Early voting for the 2016 general election started Oct. 24Â in many states and already, more thanÂ 22 million people have cast their votes. While the presidential race is center stage, there are many other items on the ballot that will have an impact on our lives. Therefore, it is important that we walk into the voting booth informed about candidates and issues on the national, state, and local levels. Giving works the same way. Careful examination is critical not only this political seasonÂ but also as you make year-end giving decisions.
With the holidays approaching, you are likely to see an increase in fundraising requests from nonprofits requesting your support. One such promotion is the #GivingTuesday initiative. Celebrated on the Tuesday following Thanksgiving, and popular shopping days Black Friday and Cyber Monday, #GivingTuesday is a global giving initiative that signals the start of “giving season.â€ Founded in 2012 by the New York 92nd Street Y and the United Nations Foundation, #Giving Tuesday leverages social media to highlight the work of nonprofit organizations and encourage generosity. Since 2012, 40,000 organizations from over 70 countries have participated in #GivingTuesday-related activities, and in 2015, $116.7 million was contributed by 700,000 online donors.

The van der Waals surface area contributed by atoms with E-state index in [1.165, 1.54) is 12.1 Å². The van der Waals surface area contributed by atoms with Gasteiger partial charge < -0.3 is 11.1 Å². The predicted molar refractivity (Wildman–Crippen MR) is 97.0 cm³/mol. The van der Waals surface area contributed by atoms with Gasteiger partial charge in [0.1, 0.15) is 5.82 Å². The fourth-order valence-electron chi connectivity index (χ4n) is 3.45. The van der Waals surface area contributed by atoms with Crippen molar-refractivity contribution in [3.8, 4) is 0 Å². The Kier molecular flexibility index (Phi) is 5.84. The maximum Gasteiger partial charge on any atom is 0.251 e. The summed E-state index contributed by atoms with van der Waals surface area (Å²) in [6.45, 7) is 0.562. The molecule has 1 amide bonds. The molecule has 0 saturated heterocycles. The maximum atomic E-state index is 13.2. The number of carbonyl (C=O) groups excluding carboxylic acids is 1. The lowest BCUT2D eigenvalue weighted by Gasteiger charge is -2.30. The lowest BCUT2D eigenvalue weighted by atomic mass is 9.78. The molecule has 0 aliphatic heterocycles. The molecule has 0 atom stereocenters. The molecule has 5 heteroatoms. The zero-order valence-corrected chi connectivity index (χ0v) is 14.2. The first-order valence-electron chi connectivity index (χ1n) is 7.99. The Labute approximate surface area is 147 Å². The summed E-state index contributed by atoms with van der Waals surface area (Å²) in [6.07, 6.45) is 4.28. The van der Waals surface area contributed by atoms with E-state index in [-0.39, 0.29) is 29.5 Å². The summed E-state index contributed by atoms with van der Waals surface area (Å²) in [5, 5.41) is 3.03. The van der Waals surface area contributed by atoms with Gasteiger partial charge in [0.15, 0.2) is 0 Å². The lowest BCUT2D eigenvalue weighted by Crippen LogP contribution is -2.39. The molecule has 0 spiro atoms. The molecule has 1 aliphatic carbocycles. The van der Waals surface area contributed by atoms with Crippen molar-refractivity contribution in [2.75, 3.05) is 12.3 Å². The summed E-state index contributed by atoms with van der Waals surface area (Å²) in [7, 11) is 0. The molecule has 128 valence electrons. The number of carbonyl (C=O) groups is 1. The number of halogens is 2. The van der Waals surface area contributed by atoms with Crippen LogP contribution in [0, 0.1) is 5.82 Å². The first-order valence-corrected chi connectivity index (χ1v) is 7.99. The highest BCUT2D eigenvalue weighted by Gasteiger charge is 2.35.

Because donating during #GivingTuesday and any other time is a “voteâ€ of support, your voice matters just like it does in the elections. It matters to families in need, our collective health and well-being for future generations, and in so many other areas where charitable contributions and volunteerism serve as primary resources. As I always say, when it comes to philanthropic participation, it is important that we make well-informed decisions.
Research and analysis are key to giving consciously. Understanding issues facing our communities along the track records of service organizations plays an important role. Tools like nonprofit annual reports and external reporting sites such asÂ Guidestar.org are great starting points for assessing organizational effectiveness. The Donor Bill of Rights developed by the American Association of Fund-Raising Counsel, Association for Healthcare Philanthropy, Council for Advancement and Support of Education, and the Association of Fundraising Professionals can help you better understand the things you should expect from organizations that operate effectively and ethically.
Taking an internal “auditâ€ of the values that influence your giving decisions ensures that your contributions are more than seasonal transactions. Studies show that donors have many motivations for giving, ranging from religious and moral beliefs to variations of self-interest and personal benefit. Whether your giving is tied to ideas about family legacy or supporting your business interests, being aware of your motivations can provide direction for where and how you give as well as what you expect your giving to produce.
Some may argue that what matters most in our voting and giving is representation. Indeed, representation is a crucial part of the conversation but when we have a voice, we are responsible for how we use it. Informed voters are more likely to make sound decisions and the same holds true for donors. While being informed does not guarantee that we will always make perfect choices, it ensures that we are aware of what is at stake when we make our voices heard.
Halima Leak Francis is a charitable giving advocate, fundraising consultant, and philanthropic adviser. Her work centers on promoting mindfulness in philanthropy and positive social change through giving and volunteerism. https://twitter.com/hleak